IBThatGuy wrote:Not sure I agree. I know I didn't kick butt yesterday, but I'd really like to know how I did, so I was wondering how much letting it stick would hurt me. I read the TLS interviews (http://www.top-law-schools.com/interviews.html) and searched every interview for "multiple." Here's the summary of how I classify the answers.
Noncommittal BS answer: Boston U (claim high, but sounds dubious)
Take high score: Northwestern, Drexel, Santa Clara, Richmond, Berkeley
Take average or all: Minnesota, Fordham, Vanderbilt, Tulane, Arizona State, Loyola, Cornell, Chicago
I'm tempted to toss Berkeley's response, since it was actually Ken's statement, simply affirmed (and not offered) by the interviewee (no blame pointed at Ken there).
So, of those 13, we've got one potential high-score-taker, four seemingly legitimate high-score-takers, and eight that average or claim to look at (as opposed to ssee) all of the scores. I'm not counting Berkeley for the reason mentioned. With Berkeley and Boston being outliers, it looks like the interest in all scores tends to go up with USNWR ranking. Northwestern would be an anomaly there, but not an outlier by my thinking. I saw another post earlier commenting that Harvard, Yale, and Stanford take averages, corroborating my analysis, which is, admittedly, based on a small sample. I trust the OP's girlfriend wasn't applying to HYS, though.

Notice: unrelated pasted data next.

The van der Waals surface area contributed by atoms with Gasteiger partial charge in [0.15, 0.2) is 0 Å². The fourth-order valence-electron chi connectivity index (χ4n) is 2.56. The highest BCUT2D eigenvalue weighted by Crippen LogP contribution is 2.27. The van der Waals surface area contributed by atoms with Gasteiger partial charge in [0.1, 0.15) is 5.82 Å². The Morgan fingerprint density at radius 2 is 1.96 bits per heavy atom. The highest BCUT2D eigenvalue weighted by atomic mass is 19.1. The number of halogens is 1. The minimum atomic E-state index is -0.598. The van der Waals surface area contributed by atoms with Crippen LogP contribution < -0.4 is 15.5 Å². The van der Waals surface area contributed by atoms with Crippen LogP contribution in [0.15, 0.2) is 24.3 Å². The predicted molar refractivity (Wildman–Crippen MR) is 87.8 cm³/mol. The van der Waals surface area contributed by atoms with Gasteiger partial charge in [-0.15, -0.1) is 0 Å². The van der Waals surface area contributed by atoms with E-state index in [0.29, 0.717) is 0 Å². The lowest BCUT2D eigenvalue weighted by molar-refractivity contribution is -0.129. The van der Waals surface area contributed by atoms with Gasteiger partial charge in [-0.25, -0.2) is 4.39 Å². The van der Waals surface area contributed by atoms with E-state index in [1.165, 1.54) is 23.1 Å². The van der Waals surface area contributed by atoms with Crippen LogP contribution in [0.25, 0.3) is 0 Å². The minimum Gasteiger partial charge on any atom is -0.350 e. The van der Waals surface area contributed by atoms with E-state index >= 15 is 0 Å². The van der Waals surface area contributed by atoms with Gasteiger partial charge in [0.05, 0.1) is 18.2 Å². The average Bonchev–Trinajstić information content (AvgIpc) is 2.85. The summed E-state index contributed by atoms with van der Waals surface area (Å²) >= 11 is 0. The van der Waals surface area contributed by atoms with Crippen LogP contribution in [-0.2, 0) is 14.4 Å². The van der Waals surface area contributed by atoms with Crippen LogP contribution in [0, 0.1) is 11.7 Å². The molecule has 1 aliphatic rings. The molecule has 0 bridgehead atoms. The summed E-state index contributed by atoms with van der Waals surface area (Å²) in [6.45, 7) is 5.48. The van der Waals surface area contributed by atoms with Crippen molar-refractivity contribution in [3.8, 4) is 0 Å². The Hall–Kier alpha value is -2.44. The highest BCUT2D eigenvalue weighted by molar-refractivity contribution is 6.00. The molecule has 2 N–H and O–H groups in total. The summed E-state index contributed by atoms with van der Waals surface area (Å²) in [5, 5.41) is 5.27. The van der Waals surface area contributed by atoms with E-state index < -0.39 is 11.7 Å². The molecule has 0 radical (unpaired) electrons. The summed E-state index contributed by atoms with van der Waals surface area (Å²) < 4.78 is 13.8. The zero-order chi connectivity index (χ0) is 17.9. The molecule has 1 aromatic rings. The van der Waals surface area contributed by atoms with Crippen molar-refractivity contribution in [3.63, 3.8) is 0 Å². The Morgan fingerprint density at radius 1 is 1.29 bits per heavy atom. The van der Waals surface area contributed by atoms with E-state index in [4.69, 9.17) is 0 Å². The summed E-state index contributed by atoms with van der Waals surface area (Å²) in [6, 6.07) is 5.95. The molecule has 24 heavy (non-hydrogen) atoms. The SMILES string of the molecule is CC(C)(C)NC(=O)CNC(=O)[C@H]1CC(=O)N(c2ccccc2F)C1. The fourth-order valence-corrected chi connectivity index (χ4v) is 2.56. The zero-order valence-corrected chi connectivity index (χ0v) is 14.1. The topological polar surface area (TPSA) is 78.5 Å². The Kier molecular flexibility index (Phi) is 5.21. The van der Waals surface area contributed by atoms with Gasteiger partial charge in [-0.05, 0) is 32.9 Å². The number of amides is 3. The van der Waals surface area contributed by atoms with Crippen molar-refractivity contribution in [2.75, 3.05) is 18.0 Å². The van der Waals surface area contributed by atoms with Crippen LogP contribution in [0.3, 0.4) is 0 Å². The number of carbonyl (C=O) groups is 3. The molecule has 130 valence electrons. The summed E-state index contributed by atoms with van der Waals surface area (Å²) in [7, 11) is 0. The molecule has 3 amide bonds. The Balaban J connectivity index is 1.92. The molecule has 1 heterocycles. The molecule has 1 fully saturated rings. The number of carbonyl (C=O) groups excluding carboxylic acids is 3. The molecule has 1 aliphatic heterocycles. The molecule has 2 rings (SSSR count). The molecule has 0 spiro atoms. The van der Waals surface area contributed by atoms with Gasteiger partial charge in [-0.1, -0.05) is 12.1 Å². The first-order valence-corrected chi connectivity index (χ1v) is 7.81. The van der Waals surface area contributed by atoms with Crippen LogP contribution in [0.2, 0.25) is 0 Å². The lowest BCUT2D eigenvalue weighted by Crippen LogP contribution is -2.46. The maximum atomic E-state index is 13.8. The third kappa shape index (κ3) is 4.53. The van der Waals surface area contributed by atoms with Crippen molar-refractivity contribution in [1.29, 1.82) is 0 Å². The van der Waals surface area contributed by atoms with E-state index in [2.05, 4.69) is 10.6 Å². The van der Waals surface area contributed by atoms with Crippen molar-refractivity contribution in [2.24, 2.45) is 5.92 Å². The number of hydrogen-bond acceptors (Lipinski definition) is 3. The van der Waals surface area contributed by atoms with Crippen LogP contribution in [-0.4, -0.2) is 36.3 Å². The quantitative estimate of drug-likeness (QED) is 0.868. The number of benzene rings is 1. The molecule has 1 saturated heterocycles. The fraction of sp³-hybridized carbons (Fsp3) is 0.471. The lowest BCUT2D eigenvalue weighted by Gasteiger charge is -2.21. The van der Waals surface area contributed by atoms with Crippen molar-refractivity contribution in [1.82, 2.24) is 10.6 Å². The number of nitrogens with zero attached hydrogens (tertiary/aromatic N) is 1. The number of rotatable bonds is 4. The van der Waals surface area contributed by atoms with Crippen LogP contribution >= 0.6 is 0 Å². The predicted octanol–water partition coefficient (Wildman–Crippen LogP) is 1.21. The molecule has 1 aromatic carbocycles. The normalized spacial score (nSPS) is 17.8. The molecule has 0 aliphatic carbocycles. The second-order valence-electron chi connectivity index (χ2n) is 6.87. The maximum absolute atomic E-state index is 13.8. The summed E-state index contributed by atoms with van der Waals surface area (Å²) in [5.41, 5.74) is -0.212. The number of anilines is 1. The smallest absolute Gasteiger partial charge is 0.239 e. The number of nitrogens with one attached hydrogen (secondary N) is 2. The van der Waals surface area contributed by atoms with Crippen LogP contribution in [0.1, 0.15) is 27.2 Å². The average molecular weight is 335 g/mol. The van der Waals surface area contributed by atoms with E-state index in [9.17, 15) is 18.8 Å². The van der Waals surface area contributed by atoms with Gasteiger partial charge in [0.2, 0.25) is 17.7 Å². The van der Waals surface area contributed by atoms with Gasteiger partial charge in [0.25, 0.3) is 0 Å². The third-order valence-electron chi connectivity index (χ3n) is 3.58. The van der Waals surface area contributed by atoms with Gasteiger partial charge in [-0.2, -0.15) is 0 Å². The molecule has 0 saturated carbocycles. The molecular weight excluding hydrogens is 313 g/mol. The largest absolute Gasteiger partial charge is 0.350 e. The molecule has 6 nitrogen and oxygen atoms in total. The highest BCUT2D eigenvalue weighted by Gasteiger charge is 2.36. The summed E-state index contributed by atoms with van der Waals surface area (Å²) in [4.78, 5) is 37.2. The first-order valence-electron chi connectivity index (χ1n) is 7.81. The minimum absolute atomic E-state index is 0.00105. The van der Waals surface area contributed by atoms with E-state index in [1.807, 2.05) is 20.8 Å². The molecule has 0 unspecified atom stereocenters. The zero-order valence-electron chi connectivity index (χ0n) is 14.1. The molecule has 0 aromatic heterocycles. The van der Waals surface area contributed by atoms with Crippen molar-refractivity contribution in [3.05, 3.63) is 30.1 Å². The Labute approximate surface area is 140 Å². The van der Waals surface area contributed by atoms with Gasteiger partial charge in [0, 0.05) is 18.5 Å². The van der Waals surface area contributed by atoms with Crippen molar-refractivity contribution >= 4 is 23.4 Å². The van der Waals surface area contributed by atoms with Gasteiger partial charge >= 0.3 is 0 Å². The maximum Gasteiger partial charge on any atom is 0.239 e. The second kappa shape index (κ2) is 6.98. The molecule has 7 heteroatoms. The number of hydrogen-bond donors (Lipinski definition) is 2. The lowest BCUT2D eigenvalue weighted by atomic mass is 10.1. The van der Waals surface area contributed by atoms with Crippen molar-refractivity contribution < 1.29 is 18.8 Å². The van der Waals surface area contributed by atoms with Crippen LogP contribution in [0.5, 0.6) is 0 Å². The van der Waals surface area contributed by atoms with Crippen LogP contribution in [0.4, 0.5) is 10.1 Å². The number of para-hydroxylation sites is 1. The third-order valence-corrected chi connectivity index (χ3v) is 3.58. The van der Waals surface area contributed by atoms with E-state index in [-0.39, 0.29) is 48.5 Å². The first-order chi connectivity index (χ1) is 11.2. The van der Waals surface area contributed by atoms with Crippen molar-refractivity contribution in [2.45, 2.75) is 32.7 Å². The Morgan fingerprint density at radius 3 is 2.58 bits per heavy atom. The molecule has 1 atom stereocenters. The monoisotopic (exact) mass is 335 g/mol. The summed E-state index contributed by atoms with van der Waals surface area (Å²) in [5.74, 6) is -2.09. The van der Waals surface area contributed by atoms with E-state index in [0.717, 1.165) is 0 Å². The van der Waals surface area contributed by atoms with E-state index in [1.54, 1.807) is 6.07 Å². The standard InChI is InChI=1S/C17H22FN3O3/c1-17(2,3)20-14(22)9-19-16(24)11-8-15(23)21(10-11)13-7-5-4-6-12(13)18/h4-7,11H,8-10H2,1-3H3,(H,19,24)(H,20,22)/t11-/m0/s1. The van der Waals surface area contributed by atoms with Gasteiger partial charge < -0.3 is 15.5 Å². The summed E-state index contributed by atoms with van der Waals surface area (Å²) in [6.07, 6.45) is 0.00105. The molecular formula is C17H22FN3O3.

As far as advice goes, she should probably cool out a little before taking another test. If she doesn't have a consistent score in her practices, she definitely shouldn't take the real thing - and might not be well-advised to either way. She might consider waiting until that 145 expires (five years, I think). If I could pick any two of those scores, I'd like to have the 145 and the 171, since the 171 makes the 145 really look like it can be discounted, where the 163 is the score of someone who could at least end up in the same program as someone with a 171, and therefore closer to predictive. Having all three, though, could make her look more erratic, unpredictable, and even flaky than she probably is.
To be honest, I feel that taking adcomms at their word is probably not the best bet. They have an incentive to lie and say that "we look at admissions holistically" and "we don't have a cutoff" when those are pretty much blatant lies. Things like LSN are probably going to shed more light on the matter than the word of an adcomm.